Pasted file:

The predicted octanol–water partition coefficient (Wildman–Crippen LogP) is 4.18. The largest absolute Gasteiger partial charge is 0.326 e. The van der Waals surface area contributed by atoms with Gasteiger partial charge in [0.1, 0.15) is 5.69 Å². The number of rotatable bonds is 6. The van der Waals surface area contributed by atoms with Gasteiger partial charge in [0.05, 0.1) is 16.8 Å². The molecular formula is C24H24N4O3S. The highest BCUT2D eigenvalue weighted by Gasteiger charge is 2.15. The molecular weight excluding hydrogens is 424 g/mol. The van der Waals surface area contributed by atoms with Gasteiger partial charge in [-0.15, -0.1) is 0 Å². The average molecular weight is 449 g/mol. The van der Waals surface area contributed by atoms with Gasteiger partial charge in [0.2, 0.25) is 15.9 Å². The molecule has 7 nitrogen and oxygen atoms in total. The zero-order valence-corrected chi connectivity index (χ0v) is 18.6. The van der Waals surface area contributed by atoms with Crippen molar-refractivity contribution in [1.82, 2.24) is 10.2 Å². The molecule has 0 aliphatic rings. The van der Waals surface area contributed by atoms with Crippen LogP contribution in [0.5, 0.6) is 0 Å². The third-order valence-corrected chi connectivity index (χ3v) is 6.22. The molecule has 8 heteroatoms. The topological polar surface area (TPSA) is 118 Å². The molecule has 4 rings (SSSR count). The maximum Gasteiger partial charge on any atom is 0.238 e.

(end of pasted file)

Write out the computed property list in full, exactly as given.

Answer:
The predicted octanol–water partition coefficient (Wildman–Crippen LogP) is 4.18. The largest absolute Gasteiger partial charge is 0.326 e. The van der Waals surface area contributed by atoms with Gasteiger partial charge in [0.1, 0.15) is 5.69 Å². The number of rotatable bonds is 6. The van der Waals surface area contributed by atoms with Gasteiger partial charge in [0.05, 0.1) is 16.8 Å². The molecular formula is C24H24N4O3S. The highest BCUT2D eigenvalue weighted by Gasteiger charge is 2.15. The molecular weight excluding hydrogens is 424 g/mol. The van der Waals surface area contributed by atoms with Gasteiger partial charge in [-0.15, -0.1) is 0 Å². The average molecular weight is 449 g/mol. The van der Waals surface area contributed by atoms with Gasteiger partial charge in [0.2, 0.25) is 15.9 Å². The molecule has 7 nitrogen and oxygen atoms in total. The zero-order valence-corrected chi connectivity index (χ0v) is 18.6. The van der Waals surface area contributed by atoms with Crippen molar-refractivity contribution in [1.82, 2.24) is 10.2 Å². The molecule has 0 aliphatic rings. The van der Waals surface area contributed by atoms with Crippen LogP contribution in [0.5, 0.6) is 0 Å². The third-order valence-corrected chi connectivity index (χ3v) is 6.22. The molecule has 8 heteroatoms. The topological polar surface area (TPSA) is 118 Å². The molecule has 4 rings (SSSR count). The maximum Gasteiger partial charge on any atom is 0.238 e.